Make hay, but make a record of it also

There are a lot of reasons to keep good business records, as Farmer Farmer soon discovers.


Farmer Freddy is feeling pretty happy with himself. The grass is still growing, the cows are producing well and he now has great farm workers who keep the farm in great shape.

This has given Freddy more time to spend doing contracting, which he loves, and the contracting business is ticking along nicely.

One afternoon, Freddy decides to have a post-lunch snooze on the couch after the rain had put paid to the scheduled job of resowing his neighbour's paddock. No sooner has he lain back to contemplate his happy lot than the phone rings. Freddy slowly sits up, and ambles across to pick it up.

The caller complains that some hay that Freddy harvested for him and stacked in the shed is now all mouldy and smells terrrible. The hay is now of no use and he is off to see his lawyer about it.

Freddy is stunned by the call - he doesn't even remember doing any work for this person, so he goes and frantically rummages through his business records. After a panicked search has revealed nothing, he decides to call his daughter Pebbles, a lawyer, for advice.

"You sound a bit frazzled, Dad," says Pebbles. "What's the story?"

Freddy explains what the caller had said, says he can't remember working for him and that he has no record of doing so.

"Knowing your memory, Dad, and your record-keeping, I wouldn't be surprised if you had done the work," says Pebbles.

"There are a lot of reasons to keep good business records - tax purposes not being the least of them. And in the context of defending a civil claim like this, you might need records going back 15 years.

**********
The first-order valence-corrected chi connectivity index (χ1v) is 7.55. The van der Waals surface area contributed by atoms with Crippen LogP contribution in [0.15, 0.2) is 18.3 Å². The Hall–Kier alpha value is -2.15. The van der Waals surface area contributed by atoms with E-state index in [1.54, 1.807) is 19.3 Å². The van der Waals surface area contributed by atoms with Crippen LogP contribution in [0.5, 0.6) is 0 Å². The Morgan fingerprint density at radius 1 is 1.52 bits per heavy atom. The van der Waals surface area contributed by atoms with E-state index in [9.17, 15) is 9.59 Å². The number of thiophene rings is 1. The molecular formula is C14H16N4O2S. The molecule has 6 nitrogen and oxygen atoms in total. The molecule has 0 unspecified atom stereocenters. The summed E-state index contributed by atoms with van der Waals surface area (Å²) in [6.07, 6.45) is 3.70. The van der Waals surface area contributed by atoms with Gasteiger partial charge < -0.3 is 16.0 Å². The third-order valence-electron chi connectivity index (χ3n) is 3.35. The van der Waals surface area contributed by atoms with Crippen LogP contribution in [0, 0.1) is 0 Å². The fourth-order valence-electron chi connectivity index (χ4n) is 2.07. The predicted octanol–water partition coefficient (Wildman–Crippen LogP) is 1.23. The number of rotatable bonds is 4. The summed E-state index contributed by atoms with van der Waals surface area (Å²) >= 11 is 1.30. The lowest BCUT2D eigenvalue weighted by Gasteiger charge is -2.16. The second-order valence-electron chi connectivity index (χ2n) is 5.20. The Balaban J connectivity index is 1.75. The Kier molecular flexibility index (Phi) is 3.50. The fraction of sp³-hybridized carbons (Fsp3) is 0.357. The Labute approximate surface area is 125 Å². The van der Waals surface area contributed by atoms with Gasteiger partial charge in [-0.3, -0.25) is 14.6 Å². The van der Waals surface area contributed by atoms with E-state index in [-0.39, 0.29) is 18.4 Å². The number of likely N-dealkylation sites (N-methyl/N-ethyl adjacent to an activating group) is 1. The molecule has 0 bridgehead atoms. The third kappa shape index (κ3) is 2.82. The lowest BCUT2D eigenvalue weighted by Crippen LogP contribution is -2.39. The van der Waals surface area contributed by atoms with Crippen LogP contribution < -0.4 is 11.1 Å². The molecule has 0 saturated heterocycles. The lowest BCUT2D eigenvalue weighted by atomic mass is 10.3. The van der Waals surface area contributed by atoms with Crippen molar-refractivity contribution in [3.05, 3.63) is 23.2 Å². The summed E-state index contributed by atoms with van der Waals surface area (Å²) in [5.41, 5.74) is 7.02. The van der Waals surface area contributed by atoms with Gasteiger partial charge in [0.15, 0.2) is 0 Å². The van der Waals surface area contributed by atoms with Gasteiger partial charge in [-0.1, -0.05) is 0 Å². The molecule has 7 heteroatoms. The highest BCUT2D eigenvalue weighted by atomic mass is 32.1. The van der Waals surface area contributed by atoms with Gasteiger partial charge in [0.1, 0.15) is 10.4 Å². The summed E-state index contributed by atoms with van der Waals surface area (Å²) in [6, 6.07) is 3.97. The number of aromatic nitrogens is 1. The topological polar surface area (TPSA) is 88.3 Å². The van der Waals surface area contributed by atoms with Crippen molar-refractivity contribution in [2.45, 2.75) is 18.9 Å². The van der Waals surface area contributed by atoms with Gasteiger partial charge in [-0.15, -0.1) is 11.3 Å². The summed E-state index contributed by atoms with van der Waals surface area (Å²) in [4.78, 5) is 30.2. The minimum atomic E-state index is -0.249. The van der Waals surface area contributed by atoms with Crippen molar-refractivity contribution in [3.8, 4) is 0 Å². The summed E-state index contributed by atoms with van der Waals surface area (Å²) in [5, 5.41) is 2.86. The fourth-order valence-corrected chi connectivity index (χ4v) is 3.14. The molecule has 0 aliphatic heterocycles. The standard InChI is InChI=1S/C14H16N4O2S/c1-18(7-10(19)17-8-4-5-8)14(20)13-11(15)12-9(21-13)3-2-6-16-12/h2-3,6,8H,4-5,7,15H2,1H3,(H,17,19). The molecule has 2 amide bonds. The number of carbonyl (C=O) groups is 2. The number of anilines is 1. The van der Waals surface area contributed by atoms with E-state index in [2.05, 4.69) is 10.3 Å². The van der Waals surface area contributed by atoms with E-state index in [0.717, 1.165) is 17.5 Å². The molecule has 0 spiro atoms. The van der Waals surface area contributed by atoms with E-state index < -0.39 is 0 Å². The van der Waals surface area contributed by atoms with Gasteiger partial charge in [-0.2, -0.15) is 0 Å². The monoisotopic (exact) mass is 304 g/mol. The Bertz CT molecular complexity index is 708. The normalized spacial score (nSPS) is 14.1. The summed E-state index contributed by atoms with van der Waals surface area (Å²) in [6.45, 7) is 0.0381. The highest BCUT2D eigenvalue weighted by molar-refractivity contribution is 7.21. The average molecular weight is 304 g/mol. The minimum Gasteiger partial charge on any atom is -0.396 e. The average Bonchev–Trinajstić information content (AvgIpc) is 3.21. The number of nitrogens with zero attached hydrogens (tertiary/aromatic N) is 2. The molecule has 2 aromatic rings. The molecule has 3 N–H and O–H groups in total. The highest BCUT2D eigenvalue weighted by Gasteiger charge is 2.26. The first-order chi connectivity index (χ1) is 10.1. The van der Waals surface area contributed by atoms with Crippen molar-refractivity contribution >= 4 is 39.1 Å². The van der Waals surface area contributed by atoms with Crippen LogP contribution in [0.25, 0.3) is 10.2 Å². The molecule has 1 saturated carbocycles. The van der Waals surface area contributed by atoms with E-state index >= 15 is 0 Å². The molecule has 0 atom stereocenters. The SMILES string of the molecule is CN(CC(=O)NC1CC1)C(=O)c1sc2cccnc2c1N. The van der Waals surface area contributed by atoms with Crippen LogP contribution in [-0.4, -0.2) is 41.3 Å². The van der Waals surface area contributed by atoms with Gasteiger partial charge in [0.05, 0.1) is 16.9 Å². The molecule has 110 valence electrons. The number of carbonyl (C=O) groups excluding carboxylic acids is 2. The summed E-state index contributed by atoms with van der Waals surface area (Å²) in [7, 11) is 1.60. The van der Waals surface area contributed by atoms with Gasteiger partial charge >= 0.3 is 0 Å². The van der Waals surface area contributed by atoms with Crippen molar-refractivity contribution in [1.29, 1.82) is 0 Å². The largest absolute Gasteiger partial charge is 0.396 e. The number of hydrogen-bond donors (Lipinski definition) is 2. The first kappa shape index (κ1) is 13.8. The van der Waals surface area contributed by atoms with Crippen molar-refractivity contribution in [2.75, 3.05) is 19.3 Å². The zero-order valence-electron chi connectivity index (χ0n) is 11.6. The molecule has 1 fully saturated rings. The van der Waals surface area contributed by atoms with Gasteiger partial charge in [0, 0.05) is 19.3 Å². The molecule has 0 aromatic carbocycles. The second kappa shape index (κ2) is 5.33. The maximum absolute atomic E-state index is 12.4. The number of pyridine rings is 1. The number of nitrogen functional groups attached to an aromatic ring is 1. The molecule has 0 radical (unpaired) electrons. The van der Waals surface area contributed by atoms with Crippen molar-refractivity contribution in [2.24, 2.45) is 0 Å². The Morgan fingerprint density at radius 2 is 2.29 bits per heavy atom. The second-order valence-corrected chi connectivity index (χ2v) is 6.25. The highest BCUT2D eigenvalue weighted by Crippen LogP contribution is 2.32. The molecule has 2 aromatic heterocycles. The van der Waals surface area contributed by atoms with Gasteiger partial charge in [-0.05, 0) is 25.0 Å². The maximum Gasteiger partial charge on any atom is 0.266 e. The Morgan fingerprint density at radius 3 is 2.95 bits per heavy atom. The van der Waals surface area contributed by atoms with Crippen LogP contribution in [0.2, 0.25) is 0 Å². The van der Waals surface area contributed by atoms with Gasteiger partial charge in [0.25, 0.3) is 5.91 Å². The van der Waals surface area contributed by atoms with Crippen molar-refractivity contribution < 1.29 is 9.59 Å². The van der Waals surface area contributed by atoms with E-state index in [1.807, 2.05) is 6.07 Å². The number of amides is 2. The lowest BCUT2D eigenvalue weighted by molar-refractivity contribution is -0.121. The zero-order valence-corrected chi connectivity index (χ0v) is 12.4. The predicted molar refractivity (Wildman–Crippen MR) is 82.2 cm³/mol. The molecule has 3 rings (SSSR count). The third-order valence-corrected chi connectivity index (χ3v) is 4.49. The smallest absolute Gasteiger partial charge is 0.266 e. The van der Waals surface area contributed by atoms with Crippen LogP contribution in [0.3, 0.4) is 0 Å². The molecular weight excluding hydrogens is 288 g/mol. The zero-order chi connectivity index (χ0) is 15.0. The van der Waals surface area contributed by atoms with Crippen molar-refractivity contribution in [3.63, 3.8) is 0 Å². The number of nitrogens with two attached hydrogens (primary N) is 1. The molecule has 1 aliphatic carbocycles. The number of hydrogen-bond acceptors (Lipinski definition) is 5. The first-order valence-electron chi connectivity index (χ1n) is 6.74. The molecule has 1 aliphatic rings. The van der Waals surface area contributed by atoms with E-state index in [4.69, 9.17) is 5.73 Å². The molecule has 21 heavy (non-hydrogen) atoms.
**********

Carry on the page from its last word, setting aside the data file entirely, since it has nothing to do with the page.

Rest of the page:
"Under the Limitation Act, you can stop a claim by proving that it was filed after the limitation period. For claims where the remedy sought is money, that limitation period is usually six years after the event. But if the claimant did not know of the problem, and couldn't reasonably know about it, he or she could file a claim up to 15 years after you actually did the work."

"Well," says Freddy, mournfully, "it clearly wouldn't have been 15 years ago, not even six. After all, I've only been contracting for a couple of years now. What can I do?"

"Well, I'd keep looking," advises Pebbles. "You might also want to talk to your accountant. After all, presumably you sent this guy an invoice? And accounted for the GST on it? And then, depending on what you find, you might just want to sit tight and see what happens next.

"But whatever else you do, if you hear anything, or receive any papers about the claim in the post, call me straightaway."

Freddy hangs up the phone, rather glumly. "I think I need a cup of tea and a lie down after all of that" he says to himself.

 

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